KIEV —Ukraine warned Saturday that it would take Russia to an arbitration court if talks with Moscow failed to roll back hikes in the price of natural gas that Kiev called an act of economic aggression.
Russia nearly doubled the price Ukraine pays for its gas this week, forcing Kiev, whose economy is in chaos, to enter into emergency talks with European neighbors to boost cheaper imports from the West.
Ukraine accuses Russia of using the price hikes as a tool of economic pressure after popular protests in Kiev ousted pro-Russian President Viktor Yanukovych in February, souring relations between the two countries.
Ukraine is still in talks with Russia to cut the gas price, which Moscow raised to $485 per 1,000 cubic meters from a previously discounted price of $268.50, making it now by far the highest price in Europe for Russian gas.
The Russian gas export monopoly Gazprom says that on average it charges its European customers between $370 and $380 per 1,000 cubic meters.
Ukraine imports more than half its gas needs from Russia.
"If we do not come to an agreement [with Russia] then there is a procedure laid out in our contract, going to the arbitration court in Stockholm," Ukrainian Energy Minister Yury Prodan told journalists before a Cabinet meeting.
According to a 2009 contract, the price is calculated on the basis of several fuel product prices and Yatsenyuk said there were no economic grounds to increase prices for gas.
In raising the price, Russia scrapped two discounts. One was introduced in 2010 when Ukraine agreed to extend terms for Russia's Black Sea Fleet in Crimea until 2042 and the second was agreed in December after Yanukovych scrapped a trade deal with the EU in favor of closer ties to Russia.
Miller said that the discounts have disappeared "all strictly according to the contract" because Kiev has not paid for deliveries. He said the unpaid bill rose to $2.2 billion as of the end of March from $1.4 billion in December.
"They [Ukraine] fully understand why this discount has disappeared, they fully understand that the cancellation of the discount is Ukraine's fault," Miller said, adding: "We cannot supply gas for free."
Energy Minister Prodan said Ukraine would not siphon off gas from pipelines that cross its territory to deliver Russian gas to European consumers if Moscow turned off gas to Ukraine.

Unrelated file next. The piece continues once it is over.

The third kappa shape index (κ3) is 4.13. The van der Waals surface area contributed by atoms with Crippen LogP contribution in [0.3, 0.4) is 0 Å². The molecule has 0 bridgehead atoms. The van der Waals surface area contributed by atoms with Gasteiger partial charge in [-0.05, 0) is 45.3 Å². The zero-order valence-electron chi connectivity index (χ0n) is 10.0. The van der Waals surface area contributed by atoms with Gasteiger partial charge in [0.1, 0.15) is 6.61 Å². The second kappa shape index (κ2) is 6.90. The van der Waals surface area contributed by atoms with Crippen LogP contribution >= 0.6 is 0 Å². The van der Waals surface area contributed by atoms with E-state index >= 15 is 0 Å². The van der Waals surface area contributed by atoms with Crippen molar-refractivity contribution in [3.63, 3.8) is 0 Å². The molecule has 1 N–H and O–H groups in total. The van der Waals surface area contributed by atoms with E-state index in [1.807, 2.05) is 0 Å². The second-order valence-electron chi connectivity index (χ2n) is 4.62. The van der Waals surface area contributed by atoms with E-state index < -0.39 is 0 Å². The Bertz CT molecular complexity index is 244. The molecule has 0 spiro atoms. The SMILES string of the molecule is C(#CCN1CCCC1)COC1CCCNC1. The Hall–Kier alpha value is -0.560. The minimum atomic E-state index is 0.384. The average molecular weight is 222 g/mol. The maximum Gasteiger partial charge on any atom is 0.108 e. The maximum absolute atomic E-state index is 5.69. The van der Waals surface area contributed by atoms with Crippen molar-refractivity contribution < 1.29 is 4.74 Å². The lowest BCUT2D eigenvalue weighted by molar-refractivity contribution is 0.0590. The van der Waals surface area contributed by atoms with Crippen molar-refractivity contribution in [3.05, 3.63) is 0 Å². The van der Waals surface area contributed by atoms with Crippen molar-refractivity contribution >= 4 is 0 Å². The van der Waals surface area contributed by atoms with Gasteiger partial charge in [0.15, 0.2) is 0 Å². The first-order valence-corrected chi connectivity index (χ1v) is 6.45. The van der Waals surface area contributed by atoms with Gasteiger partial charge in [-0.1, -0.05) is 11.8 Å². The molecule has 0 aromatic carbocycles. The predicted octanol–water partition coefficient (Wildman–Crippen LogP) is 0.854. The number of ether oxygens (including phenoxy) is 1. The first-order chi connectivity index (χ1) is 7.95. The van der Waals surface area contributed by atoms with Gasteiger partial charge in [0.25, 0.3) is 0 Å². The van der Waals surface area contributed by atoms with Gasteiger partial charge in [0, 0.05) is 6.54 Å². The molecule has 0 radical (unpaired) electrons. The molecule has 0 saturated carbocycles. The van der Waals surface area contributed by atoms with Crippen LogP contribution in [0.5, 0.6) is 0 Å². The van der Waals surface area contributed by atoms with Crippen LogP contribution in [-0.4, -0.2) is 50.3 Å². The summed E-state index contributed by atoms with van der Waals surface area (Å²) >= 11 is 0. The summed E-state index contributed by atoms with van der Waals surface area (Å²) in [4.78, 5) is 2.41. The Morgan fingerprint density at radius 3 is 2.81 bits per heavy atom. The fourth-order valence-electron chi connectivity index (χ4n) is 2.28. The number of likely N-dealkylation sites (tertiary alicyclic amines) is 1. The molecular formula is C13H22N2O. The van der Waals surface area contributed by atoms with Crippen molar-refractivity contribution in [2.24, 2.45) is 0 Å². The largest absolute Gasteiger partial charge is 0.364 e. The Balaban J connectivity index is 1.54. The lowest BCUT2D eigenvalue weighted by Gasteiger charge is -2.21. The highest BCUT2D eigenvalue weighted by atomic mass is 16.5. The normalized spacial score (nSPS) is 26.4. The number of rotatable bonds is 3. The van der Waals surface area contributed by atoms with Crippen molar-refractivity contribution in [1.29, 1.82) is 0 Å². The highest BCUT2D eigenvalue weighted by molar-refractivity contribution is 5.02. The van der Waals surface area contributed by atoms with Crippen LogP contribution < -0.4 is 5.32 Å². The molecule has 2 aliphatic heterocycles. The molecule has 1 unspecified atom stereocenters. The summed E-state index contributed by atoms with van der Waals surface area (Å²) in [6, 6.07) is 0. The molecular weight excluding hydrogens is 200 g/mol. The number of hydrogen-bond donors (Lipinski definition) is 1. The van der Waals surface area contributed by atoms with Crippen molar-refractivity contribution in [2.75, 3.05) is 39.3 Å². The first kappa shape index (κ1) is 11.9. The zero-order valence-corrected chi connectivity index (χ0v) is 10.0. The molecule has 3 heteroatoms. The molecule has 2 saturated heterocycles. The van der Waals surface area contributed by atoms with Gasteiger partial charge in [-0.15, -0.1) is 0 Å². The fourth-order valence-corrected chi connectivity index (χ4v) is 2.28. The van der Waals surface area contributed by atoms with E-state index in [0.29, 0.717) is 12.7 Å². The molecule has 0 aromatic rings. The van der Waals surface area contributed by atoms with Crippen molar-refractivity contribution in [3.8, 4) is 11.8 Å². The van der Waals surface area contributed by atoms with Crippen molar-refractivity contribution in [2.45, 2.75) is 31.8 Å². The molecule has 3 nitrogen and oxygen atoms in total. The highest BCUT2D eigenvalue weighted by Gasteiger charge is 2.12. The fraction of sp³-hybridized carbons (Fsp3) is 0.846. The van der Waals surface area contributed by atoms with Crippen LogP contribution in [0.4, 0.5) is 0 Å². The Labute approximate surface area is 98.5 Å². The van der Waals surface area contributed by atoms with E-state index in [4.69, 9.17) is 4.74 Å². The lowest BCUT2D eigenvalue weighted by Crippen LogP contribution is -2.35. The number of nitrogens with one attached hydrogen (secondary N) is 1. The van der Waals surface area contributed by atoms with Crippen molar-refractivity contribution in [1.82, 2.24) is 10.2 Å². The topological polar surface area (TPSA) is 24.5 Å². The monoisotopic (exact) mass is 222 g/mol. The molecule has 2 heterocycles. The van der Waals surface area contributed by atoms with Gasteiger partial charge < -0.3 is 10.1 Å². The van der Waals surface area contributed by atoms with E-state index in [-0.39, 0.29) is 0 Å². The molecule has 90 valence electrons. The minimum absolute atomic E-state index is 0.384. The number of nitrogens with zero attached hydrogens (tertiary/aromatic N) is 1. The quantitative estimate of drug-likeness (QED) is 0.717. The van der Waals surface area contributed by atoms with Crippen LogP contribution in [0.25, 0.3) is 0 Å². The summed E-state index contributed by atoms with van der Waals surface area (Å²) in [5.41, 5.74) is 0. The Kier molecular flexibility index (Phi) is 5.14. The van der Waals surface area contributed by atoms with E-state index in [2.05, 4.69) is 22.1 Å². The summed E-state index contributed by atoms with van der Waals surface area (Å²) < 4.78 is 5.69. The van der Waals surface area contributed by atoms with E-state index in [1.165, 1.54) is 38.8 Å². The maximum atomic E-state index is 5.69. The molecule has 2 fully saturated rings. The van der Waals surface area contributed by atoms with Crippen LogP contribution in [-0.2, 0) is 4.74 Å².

Ahead of Saturday's Cabinet meeting, Yatsenyuk ordered Prodan to carry out talks with energy official in Brussels to discuss "concrete steps" toward importing gas from Europe.
He said on Friday that Kiev was carrying out emergency talks with Slovakia, Hungary and Poland on supplies of gas from the West by reversing pipeline flow through infrastructure designed to carry Russian gas to Europe.
Gazprom's Miller said that reverse supplies from Slovakia may not be physically possible, which could mean it would be a "virtual reverse just on paper."
"In particular, I think that European companies that are willing to reverse supply gas to Ukraine should very carefully, very carefully, look at the legality of such operations," Miller said.
Currently about 40 percent of Russia's exports to Europe flow through Ukraine, with the rest sent to Germany via the Nord Stream pipeline under the Baltic Sea and via the Yamal Europe pipe through Belarus and Poland.
Yatsenyuk said the reverse gas could save Ukraine, which is on the brink of default, between $120 and $150 per 1,000 cubic meters. Ukraine consumed 50 billion cubic meters in 2013.
Prodan said Ukraine wanted to buy gas from neighboring Slovakia, but Slovakia's gas company had declined to allow Ukrainians to examine its current transit facilities.
Slovakia's Eustream, which operates the gas network, denied it had turned away Ukrainian requests to inspect its facilities.
Slovakia is the EU gateway for Ukrainian supplies, with the potential to reverse flow more than 20 bcm into Ukraine, which could meet more than a third of the country's gas demand, but not in a hurry. Ukrainian officials said they see possible imports from Slovakia at 10 bcm annually.
Analysts said it could take another six months for gas to actually start flowing from Slovakia to Ukraine, and that the link was unlikely to flow at maximum reverse capacity.